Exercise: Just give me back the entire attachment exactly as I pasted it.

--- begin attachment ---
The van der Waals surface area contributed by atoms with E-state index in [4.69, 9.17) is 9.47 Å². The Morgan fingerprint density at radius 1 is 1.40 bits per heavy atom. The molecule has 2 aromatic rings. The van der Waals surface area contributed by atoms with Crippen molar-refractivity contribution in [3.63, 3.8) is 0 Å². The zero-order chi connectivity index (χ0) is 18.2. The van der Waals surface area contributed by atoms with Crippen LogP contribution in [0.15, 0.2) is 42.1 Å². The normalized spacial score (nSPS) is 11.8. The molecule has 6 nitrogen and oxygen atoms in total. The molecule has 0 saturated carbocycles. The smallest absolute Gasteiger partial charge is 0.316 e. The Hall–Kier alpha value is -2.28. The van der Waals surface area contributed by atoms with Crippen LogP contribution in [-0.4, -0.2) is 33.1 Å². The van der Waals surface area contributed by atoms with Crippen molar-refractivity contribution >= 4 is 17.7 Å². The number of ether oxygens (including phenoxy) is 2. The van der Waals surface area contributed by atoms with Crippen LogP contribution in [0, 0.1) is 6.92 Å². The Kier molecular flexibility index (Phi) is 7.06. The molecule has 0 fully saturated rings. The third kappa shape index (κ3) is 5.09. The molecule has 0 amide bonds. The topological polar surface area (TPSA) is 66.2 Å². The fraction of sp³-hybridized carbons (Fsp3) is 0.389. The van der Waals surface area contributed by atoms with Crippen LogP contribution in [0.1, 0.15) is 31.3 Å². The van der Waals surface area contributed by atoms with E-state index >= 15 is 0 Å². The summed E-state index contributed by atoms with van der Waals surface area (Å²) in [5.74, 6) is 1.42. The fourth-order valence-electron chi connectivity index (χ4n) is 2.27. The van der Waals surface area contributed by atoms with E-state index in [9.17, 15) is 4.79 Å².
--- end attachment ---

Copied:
The van der Waals surface area contributed by atoms with E-state index in [4.69, 9.17) is 9.47 Å². The Morgan fingerprint density at radius 1 is 1.40 bits per heavy atom. The molecule has 2 aromatic rings. The van der Waals surface area contributed by atoms with Crippen molar-refractivity contribution in [3.63, 3.8) is 0 Å². The zero-order chi connectivity index (χ0) is 18.2. The van der Waals surface area contributed by atoms with Crippen LogP contribution in [0.15, 0.2) is 42.1 Å². The normalized spacial score (nSPS) is 11.8. The molecule has 6 nitrogen and oxygen atoms in total. The molecule has 0 saturated carbocycles. The smallest absolute Gasteiger partial charge is 0.316 e. The Hall–Kier alpha value is -2.28. The van der Waals surface area contributed by atoms with Crippen LogP contribution in [-0.4, -0.2) is 33.1 Å². The van der Waals surface area contributed by atoms with Crippen molar-refractivity contribution >= 4 is 17.7 Å². The number of ether oxygens (including phenoxy) is 2. The van der Waals surface area contributed by atoms with Crippen LogP contribution in [0, 0.1) is 6.92 Å². The Kier molecular flexibility index (Phi) is 7.06. The molecule has 0 fully saturated rings. The third kappa shape index (κ3) is 5.09. The molecule has 0 amide bonds. The topological polar surface area (TPSA) is 66.2 Å². The fraction of sp³-hybridized carbons (Fsp3) is 0.389. The van der Waals surface area contributed by atoms with Crippen LogP contribution in [0.1, 0.15) is 31.3 Å². The van der Waals surface area contributed by atoms with E-state index >= 15 is 0 Å². The summed E-state index contributed by atoms with van der Waals surface area (Å²) in [5.74, 6) is 1.42. The fourth-order valence-electron chi connectivity index (χ4n) is 2.27. The van der Waals surface area contributed by atoms with E-state index in [9.17, 15) is 4.79 Å².